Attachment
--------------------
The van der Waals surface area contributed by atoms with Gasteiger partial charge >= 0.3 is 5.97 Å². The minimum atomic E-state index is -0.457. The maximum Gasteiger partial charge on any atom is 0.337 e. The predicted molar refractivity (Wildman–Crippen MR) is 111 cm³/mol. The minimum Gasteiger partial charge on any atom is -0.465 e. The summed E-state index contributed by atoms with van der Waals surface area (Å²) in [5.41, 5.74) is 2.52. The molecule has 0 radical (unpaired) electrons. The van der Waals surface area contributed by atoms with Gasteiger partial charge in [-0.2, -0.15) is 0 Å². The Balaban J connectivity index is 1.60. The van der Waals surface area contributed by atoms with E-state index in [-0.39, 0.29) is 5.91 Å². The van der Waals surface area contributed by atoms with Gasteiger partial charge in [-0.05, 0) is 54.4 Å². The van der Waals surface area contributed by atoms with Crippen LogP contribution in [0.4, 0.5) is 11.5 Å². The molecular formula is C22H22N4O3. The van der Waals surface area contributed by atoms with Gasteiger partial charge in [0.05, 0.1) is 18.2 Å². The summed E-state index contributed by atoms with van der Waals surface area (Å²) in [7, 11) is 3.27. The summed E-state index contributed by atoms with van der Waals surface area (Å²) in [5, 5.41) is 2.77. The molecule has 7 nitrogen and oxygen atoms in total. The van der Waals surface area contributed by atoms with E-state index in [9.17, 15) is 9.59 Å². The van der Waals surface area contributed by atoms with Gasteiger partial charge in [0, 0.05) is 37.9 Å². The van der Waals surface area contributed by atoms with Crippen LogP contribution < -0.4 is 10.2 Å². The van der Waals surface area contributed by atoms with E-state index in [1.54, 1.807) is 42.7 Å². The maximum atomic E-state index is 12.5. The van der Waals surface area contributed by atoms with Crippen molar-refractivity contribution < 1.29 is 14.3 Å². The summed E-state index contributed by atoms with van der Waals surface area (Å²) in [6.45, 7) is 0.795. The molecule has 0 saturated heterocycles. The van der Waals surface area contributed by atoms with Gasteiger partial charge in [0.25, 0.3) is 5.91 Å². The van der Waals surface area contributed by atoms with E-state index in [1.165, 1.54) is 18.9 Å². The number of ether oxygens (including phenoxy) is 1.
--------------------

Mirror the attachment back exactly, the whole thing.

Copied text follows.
The van der Waals surface area contributed by atoms with Gasteiger partial charge >= 0.3 is 5.97 Å². The minimum atomic E-state index is -0.457. The maximum Gasteiger partial charge on any atom is 0.337 e. The predicted molar refractivity (Wildman–Crippen MR) is 111 cm³/mol. The minimum Gasteiger partial charge on any atom is -0.465 e. The summed E-state index contributed by atoms with van der Waals surface area (Å²) in [5.41, 5.74) is 2.52. The molecule has 0 radical (unpaired) electrons. The van der Waals surface area contributed by atoms with Gasteiger partial charge in [-0.2, -0.15) is 0 Å². The Balaban J connectivity index is 1.60. The van der Waals surface area contributed by atoms with E-state index in [-0.39, 0.29) is 5.91 Å². The van der Waals surface area contributed by atoms with Gasteiger partial charge in [-0.05, 0) is 54.4 Å². The van der Waals surface area contributed by atoms with Crippen LogP contribution in [0.4, 0.5) is 11.5 Å². The molecular formula is C22H22N4O3. The van der Waals surface area contributed by atoms with Gasteiger partial charge in [0.05, 0.1) is 18.2 Å². The summed E-state index contributed by atoms with van der Waals surface area (Å²) in [7, 11) is 3.27. The summed E-state index contributed by atoms with van der Waals surface area (Å²) in [5, 5.41) is 2.77. The molecule has 7 nitrogen and oxygen atoms in total. The van der Waals surface area contributed by atoms with E-state index in [9.17, 15) is 9.59 Å². The van der Waals surface area contributed by atoms with Gasteiger partial charge in [0, 0.05) is 37.9 Å². The van der Waals surface area contributed by atoms with Crippen LogP contribution < -0.4 is 10.2 Å². The van der Waals surface area contributed by atoms with E-state index in [1.54, 1.807) is 42.7 Å². The maximum atomic E-state index is 12.5. The van der Waals surface area contributed by atoms with Crippen molar-refractivity contribution < 1.29 is 14.3 Å². The summed E-state index contributed by atoms with van der Waals surface area (Å²) in [6.45, 7) is 0.795. The molecule has 0 saturated heterocycles. The van der Waals surface area contributed by atoms with Gasteiger partial charge in [0.25, 0.3) is 5.91 Å². The van der Waals surface area contributed by atoms with E-state index in [1.165, 1.54) is 18.9 Å². The number of ether oxygens (including phenoxy) is 1.